So. Here we are.
It was my Professorial Inaugural yesterday. There is a slides/audio recording of it here (my jibber-jabber starts around 5 minutes in, but there is a rolling slideshow beforehand. If you watch this, do so whilst listening to Airbag by Radiohead). There is a recording of the audio on SoundCloud here.
Emma Dyer, Ian Pettit, Mark Hulett and David Kernohan made all this possible, and I am immensely grateful to them.
I am also immensely grateful to all those who travelled from far-and-wide to listen to me. This has been a difficult few years and to see so many people I love in the same space was wonderful, amazing, hopeful. I hope you all know how much you mean to me.
There is a collection of stuff related to the idea of 2+2=5.
ONE. I asked for people to contribute to a Spotify playlist, rooted in the words: education; faith; mass intellectuality; courage; solidarity; love; University; crisis. The final-cut playlist is at 225lols, but the collaborative Spotify playlist is still live at prof_lols.
My friend Richard Snape wrote a lovely piece about his music choices here.
TWO. My friend Andrew Clay created a teaser trailer at 225lols.
FOUR. The event was framed around the idea of collective work. I wanted to argue that we are persistently told that this abstract world, defined by capitalist social relations, is all we have. That in the face of environmental and social despoliation and degradation, all we can have is rooted in a marketised world. That all we can have or aspire to is rooted in a world of limited, value-driven commodities. That our common humanity is irrelevant in the face of the need to produce and accumulate value. This is a world that is defined through labour, but which negates the humanity of those who labour. This idea, that we have to believe that 2+2=5, irrespective of what our common sense tells us, is psychologically damaging. As we fall under the rule of money, we are told that all we can have is not a commons. I wanted to ask, in the face of this dissonance, how might we re-imagine the University? Can we reclaim our power-to-do in this world, against their power-over us?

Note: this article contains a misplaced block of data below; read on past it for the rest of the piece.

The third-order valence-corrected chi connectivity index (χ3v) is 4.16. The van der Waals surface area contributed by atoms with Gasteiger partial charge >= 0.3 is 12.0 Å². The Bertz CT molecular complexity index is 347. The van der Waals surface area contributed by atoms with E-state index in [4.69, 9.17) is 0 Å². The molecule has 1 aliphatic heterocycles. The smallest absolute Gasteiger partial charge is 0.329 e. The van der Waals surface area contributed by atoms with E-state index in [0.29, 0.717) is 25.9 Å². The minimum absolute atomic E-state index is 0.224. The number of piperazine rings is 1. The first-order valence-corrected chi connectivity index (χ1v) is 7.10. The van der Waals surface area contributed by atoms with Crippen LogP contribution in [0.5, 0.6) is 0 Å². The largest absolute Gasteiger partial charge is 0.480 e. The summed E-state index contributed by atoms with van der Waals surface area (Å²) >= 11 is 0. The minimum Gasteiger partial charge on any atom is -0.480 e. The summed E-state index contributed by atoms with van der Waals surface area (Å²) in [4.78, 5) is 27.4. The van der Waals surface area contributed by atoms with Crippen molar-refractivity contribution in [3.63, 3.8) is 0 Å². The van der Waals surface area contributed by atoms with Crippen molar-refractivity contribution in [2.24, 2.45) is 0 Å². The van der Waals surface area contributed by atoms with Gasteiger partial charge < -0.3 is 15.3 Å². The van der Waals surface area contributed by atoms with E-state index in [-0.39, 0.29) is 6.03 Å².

After the fact, I was asked two key questions. The first was what can we/a lecturer do? My answer, simply, is to seek spaces for solidarity inside/outside the University. To look for cracks and spaces for solidarity and to associate around that solidarity. To push-back against the market, which is in fact about the accumulation and expansion of their power-over the world. Inside, I stated that people should join the union, because collective labour is a space of strength and safety. Inside, I asked people to work with students and colleagues as academic labourers or scholars, on producing rather than simply consuming the world. Work collectively and care about that work.
Courage in being for ourselves.
Faith in each other, and our concrete realities.
Justice in an unjust world.
This emerges from the idea of collective work. Collective work, rather than individuated, entrepreneurial, technologized work that leaves us vulnerable and at risk, is critical. If you want to read more about collective work, consider reading this on collective empowerment, or this on Hong Kong’s umbrella movement, or this on Autonomy in Brazil, or this on the Zapatista Little Schools or this on the Social Science Centre, or this on the Digilit Leicester Project, or this on DMU’s Policy Commission.
The second question was about the nature of the rupture in the fabric of space/time that I referred to as the secular crisis. I see the recalibration of capitalism after the collapse of Lehman Brothers, with the subsequent restructuring of the idea of all-meaningful-life-as-work and all-life-as-the-production-of-value, and the inevitable re-structuring of the University that followed, as a rupture. However, I see this as hopeful, because it forces us to see through the charade of there is no alternative. Because for a majority of people, it is a charade. A form of living death. At once, the rupture in the fabric of space/time enables us to see the inequities that emerge, and to question whether collectively we need to outsource our lives to the market, or whether there might be another way. A way for us to take ownership of the production of this world and our lives. A way for us to push back or refuse the dissonance of 2+2=5. A way to use the secular, systemic crisis of capitalism to look for an alternatives. To look for a transition through co-operation.
And that possibility is a truly beautiful thing.
Hope that we might make something different.